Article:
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Alcohol: The Unpopular Truth About Its' Affect on Weight Loss

Unpopular truth: alcohol will impact weight loss. You've heard it all before but probably wondered exactly how and why it is so detrimental. Well, after reading this article you should no longer be left wondering.

Changing your relationship with it is a key component in healing your metabolism, losing weight and keeping it off. Here is exactly why:

  1. Alcohol inhibits lipolysis which is the process of burning fat. If you want to lose stored body fat you need to be able to burn it!

  2. Alcohol reduces inhibitions. So, much like you’re more likely to get up and dance after a few drinks, you’re also more likely to say yes to foods that you otherwise wouldn’t. The ‘I’ll start dieting again tomorrow’ and ‘f&*k it’ mentality.

  3. Alcohol impacts sleep quality. A poor nights sleep will lead to more cravings, more cortisol and less energy the next day, further derailing your metabolism and fat burning ability.

  4. Alcohol is higher in calories than carbohydrates and protein. Couple that with the sugars in most drinks and it can easily push you into calorie excess.

I promise it is entirely possible to find enjoyment in other drinks and other things. Alcohol free options include soda water with a squeeze of lemon or lime, kombucha, apple cider vinegar drinks or tea. My absolute favourite non-alcoholic drink at the moment is a Raspberry Switchel from Hilbilby Cultured Food.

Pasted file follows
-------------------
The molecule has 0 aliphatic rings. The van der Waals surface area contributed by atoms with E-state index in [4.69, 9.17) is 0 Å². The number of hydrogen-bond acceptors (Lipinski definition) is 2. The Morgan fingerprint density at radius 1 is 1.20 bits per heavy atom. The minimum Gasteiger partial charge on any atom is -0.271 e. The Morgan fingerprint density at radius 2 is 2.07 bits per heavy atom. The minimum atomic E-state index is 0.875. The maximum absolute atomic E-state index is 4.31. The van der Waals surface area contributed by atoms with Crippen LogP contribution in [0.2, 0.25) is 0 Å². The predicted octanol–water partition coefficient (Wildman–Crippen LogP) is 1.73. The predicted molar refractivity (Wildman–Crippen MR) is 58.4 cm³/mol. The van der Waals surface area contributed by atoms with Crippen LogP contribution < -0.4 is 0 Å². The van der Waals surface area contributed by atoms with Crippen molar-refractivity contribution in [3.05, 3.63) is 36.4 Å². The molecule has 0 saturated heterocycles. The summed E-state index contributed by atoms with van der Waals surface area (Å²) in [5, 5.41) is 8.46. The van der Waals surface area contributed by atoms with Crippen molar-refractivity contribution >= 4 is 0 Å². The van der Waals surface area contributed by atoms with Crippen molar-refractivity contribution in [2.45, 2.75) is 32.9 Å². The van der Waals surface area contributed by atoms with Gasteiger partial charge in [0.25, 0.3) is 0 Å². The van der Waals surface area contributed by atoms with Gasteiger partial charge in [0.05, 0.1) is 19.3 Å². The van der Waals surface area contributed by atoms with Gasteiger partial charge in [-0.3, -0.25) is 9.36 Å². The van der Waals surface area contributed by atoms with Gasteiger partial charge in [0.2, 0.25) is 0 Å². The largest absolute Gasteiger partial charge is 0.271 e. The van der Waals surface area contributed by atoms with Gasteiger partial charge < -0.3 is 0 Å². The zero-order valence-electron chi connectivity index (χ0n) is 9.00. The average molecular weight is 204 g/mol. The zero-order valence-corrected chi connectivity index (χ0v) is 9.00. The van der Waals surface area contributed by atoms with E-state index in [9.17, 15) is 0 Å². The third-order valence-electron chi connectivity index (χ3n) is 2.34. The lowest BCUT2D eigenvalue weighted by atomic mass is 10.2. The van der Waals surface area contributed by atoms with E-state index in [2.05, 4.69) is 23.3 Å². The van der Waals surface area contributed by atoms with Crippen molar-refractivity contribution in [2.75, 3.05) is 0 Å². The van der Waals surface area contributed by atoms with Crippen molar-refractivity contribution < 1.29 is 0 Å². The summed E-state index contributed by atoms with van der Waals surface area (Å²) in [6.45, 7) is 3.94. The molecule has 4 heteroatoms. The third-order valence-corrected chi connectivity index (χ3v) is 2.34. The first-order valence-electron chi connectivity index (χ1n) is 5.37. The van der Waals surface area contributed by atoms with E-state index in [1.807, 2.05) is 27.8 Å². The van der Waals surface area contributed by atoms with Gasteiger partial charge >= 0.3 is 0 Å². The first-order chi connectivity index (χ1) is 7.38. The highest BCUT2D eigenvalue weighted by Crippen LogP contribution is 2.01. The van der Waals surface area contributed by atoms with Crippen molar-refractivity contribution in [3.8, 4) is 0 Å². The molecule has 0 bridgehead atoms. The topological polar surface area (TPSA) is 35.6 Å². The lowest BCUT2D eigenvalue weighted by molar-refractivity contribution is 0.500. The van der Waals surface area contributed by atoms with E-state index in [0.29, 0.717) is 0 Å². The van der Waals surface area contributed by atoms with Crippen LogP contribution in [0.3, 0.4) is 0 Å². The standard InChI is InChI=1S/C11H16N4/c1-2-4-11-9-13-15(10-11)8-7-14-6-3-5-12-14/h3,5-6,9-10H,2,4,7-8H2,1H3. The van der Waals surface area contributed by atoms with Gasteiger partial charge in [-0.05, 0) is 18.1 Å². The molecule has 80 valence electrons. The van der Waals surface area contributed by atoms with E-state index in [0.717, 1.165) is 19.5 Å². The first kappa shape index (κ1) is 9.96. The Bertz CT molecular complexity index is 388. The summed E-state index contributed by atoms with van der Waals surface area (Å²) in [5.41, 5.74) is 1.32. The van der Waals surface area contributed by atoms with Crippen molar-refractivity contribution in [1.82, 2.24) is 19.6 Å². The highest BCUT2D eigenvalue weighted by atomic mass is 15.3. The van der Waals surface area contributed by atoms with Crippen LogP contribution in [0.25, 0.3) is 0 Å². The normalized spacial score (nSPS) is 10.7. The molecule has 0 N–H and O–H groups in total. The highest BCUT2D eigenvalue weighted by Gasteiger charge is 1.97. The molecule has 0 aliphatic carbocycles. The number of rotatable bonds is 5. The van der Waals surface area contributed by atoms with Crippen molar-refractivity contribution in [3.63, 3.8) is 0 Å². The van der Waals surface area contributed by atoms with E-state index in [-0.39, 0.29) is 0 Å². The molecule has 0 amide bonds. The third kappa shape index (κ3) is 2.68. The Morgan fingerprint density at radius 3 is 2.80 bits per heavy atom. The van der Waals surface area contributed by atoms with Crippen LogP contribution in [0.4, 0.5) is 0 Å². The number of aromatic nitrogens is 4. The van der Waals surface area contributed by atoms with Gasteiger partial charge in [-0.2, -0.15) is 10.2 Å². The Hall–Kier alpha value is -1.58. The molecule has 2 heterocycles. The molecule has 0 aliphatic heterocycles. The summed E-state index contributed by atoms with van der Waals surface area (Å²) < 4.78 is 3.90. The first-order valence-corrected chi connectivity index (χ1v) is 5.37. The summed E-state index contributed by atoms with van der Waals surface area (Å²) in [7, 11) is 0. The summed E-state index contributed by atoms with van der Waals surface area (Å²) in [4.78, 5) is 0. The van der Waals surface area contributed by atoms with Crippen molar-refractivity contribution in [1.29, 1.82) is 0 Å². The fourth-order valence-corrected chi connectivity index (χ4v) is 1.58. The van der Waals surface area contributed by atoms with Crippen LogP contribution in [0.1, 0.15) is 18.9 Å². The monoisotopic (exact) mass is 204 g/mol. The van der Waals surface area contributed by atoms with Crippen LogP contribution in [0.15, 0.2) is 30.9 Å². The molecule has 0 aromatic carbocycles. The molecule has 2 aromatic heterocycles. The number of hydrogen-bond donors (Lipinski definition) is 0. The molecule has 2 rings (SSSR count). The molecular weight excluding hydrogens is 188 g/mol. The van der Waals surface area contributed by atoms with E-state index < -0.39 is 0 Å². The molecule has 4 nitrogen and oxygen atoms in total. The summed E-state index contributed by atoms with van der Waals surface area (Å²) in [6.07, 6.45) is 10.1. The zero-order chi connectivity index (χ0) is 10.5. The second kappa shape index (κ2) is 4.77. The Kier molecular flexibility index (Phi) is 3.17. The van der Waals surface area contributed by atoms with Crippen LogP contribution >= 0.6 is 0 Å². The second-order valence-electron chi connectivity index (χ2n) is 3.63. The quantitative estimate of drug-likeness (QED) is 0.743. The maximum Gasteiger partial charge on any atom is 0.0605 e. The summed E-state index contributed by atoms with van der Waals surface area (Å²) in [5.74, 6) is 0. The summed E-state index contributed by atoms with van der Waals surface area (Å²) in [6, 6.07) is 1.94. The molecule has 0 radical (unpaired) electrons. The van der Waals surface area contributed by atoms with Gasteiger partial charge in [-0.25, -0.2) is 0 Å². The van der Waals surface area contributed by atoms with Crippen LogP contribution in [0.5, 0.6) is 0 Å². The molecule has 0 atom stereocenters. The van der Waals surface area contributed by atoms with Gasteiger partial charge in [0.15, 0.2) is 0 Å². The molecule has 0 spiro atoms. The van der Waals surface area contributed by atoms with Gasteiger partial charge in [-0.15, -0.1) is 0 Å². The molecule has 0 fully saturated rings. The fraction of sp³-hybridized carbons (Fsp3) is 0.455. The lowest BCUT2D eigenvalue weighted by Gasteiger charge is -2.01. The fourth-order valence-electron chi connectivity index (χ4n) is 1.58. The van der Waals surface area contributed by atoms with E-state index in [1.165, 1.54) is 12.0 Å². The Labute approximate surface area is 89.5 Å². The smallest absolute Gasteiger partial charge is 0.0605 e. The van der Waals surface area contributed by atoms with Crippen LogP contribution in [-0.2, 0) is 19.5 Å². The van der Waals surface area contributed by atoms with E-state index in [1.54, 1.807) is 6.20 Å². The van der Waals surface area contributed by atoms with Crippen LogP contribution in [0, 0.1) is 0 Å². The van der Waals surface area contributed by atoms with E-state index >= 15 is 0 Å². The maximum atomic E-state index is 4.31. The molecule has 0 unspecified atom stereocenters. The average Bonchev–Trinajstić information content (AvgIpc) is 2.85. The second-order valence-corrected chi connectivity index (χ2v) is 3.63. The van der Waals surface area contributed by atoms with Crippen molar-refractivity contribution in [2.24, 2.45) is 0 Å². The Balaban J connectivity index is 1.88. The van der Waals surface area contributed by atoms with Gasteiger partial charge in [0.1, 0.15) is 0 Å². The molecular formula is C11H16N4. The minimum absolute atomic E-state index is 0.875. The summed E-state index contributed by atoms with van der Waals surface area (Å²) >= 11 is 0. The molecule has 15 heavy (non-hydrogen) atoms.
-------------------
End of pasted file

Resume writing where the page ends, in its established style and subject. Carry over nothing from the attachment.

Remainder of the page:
To make:

1. Combine Raspberry Switchel concentrate with soda water

2. Add a squeeze of lemon

3. Enjoy

I love Raspberry Switchel because there are no artificial sweeteners, colours, flavours, or preservatives. It's refined sugar free with raw, unfiltered bio-dynamic Red Wine Vinegar with the Mother of Vinegar and raspberry concentrate extracted from real raspberries. This is not a sponsored post, I just want to offer inspiration for alcohol free enjoyment.

If you need to lose weight and want my support please book a complementary 15 minute Discovery Call.


1. Bunout D. Nutritional and metabolic effects of alcoholism: their relationship with alcoholic liver disease. Nutrition. 1999;15(7-8):583-589. DOI: 10.1016/s0899-9007(99)00090-8

2. Myhre JB, Løken EB, Wandel M, Andersen LF. The contribution of snacks to dietary intake and their association with eating location among Norwegian adults - results from a cross-sectional dietary survey. BMC Public Health. 2015;15:369. Published 2015 Apr 12. DOI: 10.1186/s12889-015-1712-7

3. French MT, Norton EC, Fang H, Maclean JC. Alcohol consumption and body weight. Health Econ. 2010;19(7):814-832. DOI: 10.1002/hec.1521

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